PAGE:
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The Invisible Bureaucracy: The Unconscious in Organizational Problem Solving
     

The Invisible Bureaucracy: The Unconscious in Organizational Problem Solving

by Howell S. Baum
 

In many organizations, structural ambiguities and the inaccessibility of authority can lead workers to make unrealistic, anxiety-ridden assumptions about their superiors and peers. Consequently, bureaucracies, which aim to make problem-solving impersonal and rational, often end up fostering attitudes that elevate the importance of personal relationships and make

Overview

In many organizations, structural ambiguities and the inaccessibility of authority can lead workers to make unrealistic, anxiety-ridden assumptions about their superiors and peers. Consequently, bureaucracies, which aim to make problem-solving impersonal and rational, often end up fostering attitudes that elevate the importance of personal relationships and make problem-solving difficult. Unconscious concerns lead people to exaggerate risks, focus on self-defense, and avoid initiative.
Drawing on case studies and extensive interviews with planners and administrators, this book reveals the underlying psychological structures of bureaucratic organizations, showing how they may hinder members' abilities to identify problems, analyze information, and make and implement decisions. Baum takes an interdisciplinary approach, combining practical issues (decision-making, planning, problem-solving, advising) with psychological issues (motivation, group phenomena, unconscious assumptions, transference, scapegoating), and presenting guidelines to help professionals accomplish goals more rationally.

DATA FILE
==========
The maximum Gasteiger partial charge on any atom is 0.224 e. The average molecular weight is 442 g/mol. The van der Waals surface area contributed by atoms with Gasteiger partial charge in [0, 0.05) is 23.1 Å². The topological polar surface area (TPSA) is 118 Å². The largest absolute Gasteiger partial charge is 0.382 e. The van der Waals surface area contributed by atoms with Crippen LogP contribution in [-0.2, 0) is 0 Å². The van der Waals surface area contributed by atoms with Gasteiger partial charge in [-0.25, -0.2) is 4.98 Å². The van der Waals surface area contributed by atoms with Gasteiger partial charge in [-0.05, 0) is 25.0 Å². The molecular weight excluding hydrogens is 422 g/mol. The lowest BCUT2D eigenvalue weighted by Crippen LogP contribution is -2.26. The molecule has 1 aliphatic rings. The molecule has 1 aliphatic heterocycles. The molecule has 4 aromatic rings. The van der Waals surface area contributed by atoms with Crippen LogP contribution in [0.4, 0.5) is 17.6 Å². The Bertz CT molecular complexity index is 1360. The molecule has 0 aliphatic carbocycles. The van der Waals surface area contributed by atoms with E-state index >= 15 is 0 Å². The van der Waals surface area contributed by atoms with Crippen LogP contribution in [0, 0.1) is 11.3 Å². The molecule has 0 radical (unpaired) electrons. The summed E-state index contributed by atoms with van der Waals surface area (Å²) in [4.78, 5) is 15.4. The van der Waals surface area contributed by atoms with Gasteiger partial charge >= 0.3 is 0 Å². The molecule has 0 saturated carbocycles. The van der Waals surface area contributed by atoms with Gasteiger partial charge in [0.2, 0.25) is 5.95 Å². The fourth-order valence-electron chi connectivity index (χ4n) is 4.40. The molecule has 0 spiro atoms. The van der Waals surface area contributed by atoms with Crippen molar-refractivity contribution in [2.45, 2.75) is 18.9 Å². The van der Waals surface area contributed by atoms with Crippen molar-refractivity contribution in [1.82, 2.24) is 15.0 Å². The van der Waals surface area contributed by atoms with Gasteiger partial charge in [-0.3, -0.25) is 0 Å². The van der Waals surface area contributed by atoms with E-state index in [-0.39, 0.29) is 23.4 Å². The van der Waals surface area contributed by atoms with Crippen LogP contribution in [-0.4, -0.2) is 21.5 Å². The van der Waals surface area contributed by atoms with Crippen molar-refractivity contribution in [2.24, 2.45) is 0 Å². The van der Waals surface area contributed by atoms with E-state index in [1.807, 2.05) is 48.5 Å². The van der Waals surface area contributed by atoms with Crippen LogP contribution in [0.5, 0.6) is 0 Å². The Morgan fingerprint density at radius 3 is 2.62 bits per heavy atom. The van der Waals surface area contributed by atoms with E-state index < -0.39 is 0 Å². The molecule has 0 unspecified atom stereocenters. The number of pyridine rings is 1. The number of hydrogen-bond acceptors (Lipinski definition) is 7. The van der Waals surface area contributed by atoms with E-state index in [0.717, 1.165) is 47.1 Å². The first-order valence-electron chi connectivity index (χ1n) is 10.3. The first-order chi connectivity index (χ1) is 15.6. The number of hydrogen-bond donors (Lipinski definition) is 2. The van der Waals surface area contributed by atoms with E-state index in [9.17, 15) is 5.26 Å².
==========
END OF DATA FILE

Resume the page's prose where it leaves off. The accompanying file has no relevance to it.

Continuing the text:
This book will be of interest to practitioners, researchers, and graduate students in the fields of planning, public administration, organizational consultation, management, and organizational and social psychology.

Product Details

ISBN-13:
9780195039610
Publisher:
Oxford University Press, USA
Publication date:
09/28/1987
Pages:
224
Product dimensions:
6.31(w) x 9.50(h) x 0.89(d)

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